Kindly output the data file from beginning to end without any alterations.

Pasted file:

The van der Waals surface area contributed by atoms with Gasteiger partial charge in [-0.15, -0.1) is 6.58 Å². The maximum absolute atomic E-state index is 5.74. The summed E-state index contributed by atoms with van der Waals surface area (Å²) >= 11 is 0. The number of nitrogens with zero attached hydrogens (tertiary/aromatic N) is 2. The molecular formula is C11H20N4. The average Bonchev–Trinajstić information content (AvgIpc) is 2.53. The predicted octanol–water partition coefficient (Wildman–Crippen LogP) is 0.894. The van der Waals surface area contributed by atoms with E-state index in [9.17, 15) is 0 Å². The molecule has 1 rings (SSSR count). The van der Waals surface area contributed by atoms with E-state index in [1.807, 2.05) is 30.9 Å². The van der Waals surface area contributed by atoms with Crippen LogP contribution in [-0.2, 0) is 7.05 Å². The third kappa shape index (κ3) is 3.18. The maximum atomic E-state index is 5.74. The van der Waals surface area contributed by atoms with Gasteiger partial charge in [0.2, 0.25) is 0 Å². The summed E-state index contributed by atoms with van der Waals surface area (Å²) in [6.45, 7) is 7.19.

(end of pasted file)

The van der Waals surface area contributed by atoms with Gasteiger partial charge in [-0.15, -0.1) is 6.58 Å². The maximum absolute atomic E-state index is 5.74. The summed E-state index contributed by atoms with van der Waals surface area (Å²) >= 11 is 0. The number of nitrogens with zero attached hydrogens (tertiary/aromatic N) is 2. The molecular formula is C11H20N4. The average Bonchev–Trinajstić information content (AvgIpc) is 2.53. The predicted octanol–water partition coefficient (Wildman–Crippen LogP) is 0.894. The van der Waals surface area contributed by atoms with E-state index in [9.17, 15) is 0 Å². The molecule has 1 rings (SSSR count). The van der Waals surface area contributed by atoms with E-state index in [1.807, 2.05) is 30.9 Å². The van der Waals surface area contributed by atoms with Crippen LogP contribution in [-0.2, 0) is 7.05 Å². The third kappa shape index (κ3) is 3.18. The maximum atomic E-state index is 5.74. The van der Waals surface area contributed by atoms with Gasteiger partial charge in [0.2, 0.25) is 0 Å². The summed E-state index contributed by atoms with van der Waals surface area (Å²) in [6.45, 7) is 7.19.